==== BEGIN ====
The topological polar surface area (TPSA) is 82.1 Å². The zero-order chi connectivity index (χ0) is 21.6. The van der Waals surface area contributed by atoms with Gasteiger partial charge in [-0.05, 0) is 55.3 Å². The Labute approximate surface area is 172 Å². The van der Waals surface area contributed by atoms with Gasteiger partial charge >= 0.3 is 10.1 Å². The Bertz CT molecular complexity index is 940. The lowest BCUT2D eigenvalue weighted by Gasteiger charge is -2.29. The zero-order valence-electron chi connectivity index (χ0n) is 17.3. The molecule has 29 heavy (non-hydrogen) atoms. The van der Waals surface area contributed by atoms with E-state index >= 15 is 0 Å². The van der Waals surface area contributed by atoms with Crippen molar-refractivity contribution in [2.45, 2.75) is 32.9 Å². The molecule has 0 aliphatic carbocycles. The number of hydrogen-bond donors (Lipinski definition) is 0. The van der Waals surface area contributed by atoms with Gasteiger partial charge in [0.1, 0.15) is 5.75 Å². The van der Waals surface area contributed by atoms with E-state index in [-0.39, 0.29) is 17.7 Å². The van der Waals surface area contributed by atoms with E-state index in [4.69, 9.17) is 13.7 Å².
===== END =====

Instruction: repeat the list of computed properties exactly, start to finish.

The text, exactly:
The topological polar surface area (TPSA) is 82.1 Å². The zero-order chi connectivity index (χ0) is 21.6. The van der Waals surface area contributed by atoms with Gasteiger partial charge in [-0.05, 0) is 55.3 Å². The Labute approximate surface area is 172 Å². The van der Waals surface area contributed by atoms with Gasteiger partial charge >= 0.3 is 10.1 Å². The Bertz CT molecular complexity index is 940. The lowest BCUT2D eigenvalue weighted by Gasteiger charge is -2.29. The zero-order valence-electron chi connectivity index (χ0n) is 17.3. The molecule has 29 heavy (non-hydrogen) atoms. The van der Waals surface area contributed by atoms with E-state index >= 15 is 0 Å². The van der Waals surface area contributed by atoms with Crippen molar-refractivity contribution in [2.45, 2.75) is 32.9 Å². The molecule has 0 aliphatic carbocycles. The number of hydrogen-bond donors (Lipinski definition) is 0. The van der Waals surface area contributed by atoms with Gasteiger partial charge in [0.1, 0.15) is 5.75 Å². The van der Waals surface area contributed by atoms with E-state index in [-0.39, 0.29) is 17.7 Å². The van der Waals surface area contributed by atoms with E-state index in [4.69, 9.17) is 13.7 Å².